The presence of the Holy Spirit is proof that we and God are inter-related (v. 13). Part of this is witnessing and believing who Christ is (v. 14). Being thus in love has a consequence: we need not fear judgement at the end of the era; fear and “punishment” (v. 18) are incompatible: God’s “love casts out fear”. We are called to love both God and are fellows; it is impossible to love our fellows and not God, or God and not our fellows (vv. 20-21).


Symbol of St John

John

John is the fourth gospel. Its author makes no attempt to give a chronological account of the life of Jesus (which the other gospels do, to a degree), but rather "...these things are written so that you may come to believe that Jesus is the Messiah, the Son of God, and that through believing you may have life in his name." John includes what he calls signs, stories of miracles, to help in this process.


John 15:1-8

Jesus is preparing the disciples for the time when he will no longer be physically with them. He has said: “... I give you a new commandment, that you love one another. Just as I have loved you, you should also love one another. By this everyone will know that you are my disciples ...” (13:34-35).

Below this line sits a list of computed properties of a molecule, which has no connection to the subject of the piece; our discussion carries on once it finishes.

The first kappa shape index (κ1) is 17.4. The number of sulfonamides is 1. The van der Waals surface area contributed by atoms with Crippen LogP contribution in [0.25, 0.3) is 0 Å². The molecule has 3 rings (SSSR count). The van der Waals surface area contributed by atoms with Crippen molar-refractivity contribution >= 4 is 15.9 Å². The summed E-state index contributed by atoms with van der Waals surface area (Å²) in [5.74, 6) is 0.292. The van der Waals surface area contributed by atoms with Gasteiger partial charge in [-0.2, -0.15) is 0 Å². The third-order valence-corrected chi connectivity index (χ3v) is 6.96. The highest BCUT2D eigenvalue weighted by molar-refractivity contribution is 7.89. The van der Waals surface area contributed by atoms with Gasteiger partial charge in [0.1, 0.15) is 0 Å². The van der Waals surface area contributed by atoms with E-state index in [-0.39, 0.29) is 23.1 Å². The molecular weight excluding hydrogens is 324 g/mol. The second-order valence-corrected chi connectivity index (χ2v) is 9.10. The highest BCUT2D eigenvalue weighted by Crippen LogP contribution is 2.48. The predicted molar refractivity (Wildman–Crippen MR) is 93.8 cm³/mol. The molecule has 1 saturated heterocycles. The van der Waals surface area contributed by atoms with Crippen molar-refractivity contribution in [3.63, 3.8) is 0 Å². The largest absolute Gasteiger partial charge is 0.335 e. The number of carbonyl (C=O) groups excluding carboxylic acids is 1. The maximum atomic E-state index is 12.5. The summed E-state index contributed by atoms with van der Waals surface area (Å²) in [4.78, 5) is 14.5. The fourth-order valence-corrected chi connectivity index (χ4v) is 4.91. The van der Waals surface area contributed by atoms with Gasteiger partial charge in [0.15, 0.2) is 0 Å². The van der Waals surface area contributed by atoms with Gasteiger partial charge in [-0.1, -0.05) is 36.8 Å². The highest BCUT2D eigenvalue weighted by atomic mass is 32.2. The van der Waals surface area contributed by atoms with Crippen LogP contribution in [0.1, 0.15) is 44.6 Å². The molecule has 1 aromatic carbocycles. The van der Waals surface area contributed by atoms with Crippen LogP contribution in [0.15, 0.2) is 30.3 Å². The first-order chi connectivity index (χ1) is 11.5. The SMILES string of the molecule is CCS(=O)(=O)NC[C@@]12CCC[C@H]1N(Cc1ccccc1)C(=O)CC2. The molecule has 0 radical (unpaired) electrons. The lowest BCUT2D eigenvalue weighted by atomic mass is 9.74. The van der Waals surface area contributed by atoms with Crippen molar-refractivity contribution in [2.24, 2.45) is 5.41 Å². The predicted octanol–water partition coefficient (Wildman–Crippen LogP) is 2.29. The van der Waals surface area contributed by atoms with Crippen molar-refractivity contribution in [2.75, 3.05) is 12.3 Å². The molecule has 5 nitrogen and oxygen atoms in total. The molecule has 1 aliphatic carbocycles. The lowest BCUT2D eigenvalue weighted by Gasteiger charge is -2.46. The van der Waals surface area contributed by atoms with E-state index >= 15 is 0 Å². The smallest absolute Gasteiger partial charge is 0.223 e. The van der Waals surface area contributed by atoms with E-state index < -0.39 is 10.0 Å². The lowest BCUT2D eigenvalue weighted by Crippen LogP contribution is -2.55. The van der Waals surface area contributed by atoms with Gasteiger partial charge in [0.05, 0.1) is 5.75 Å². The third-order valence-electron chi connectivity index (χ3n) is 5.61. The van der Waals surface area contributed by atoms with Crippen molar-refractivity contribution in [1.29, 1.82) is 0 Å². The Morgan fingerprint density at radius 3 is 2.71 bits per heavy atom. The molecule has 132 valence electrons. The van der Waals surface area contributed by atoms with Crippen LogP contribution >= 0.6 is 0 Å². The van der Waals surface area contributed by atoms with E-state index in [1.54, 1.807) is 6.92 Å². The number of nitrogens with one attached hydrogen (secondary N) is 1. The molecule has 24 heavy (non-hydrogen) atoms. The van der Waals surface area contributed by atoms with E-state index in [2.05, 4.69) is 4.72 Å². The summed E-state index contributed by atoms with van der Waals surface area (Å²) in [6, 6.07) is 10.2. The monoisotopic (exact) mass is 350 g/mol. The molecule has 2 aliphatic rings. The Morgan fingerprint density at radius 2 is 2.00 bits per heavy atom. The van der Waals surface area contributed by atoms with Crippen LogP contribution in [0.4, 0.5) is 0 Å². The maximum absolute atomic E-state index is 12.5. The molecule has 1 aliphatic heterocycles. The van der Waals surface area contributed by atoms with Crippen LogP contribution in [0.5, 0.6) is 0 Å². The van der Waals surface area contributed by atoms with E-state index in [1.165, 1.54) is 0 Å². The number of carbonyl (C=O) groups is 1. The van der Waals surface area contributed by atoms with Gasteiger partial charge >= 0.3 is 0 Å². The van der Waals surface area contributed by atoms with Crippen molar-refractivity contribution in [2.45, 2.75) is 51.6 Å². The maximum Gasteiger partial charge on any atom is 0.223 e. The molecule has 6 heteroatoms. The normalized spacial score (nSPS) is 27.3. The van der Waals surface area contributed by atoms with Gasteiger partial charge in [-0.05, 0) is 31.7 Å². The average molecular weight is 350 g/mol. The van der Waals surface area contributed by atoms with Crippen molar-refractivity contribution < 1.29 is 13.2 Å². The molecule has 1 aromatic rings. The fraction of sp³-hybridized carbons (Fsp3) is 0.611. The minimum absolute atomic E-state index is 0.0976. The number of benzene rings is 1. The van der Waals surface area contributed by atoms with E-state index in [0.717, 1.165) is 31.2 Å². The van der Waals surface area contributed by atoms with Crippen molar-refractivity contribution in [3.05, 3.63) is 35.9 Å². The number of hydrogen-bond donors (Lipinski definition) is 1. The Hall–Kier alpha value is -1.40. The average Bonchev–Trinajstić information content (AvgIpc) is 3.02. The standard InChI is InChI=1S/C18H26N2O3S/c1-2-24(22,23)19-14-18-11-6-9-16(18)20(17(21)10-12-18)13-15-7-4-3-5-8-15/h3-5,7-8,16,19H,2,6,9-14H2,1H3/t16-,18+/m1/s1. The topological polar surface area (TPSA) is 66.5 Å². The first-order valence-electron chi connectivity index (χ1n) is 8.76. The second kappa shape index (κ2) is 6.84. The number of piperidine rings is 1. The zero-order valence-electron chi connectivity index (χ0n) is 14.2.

In our reading, he probably has in mind the judgement on Judah in Isaiah 5:1-7: God has lovingly prepared a vineyard for the people, but the vines yielded “wild grapes”, so God destroyed the vineyard. In John, God is the “vinegrower” (v. 1), Christ the vine, and members of the Church the fruit. Jesus says that he is the “true” (godly) vine, the one of whom Isaiah spoke. He is the Father’s agent. Followers who are ineffective will be cut off, but those who are productive will be aided by God’s power (v. 2). V. 3 may allude to Jesus’ washing the disciple’s feet: in 13:10, he tells the disciples that they are now clean: they have been cleansed by his revelation of God. Shared life with each other and with God is the basis for being fruitful (v. 5b). Leaving this community ends productivity, and leads to destruction and damnation (“thrown into the fire”, v. 6). If they remain in unity with him, whatever they ask in prayer will be granted (v. 7). God’s power and authority are shown forth (“glorified”, v. 8) in the bearing of fruit, doing in Christ’s name. The disciples represent Jesus in the world.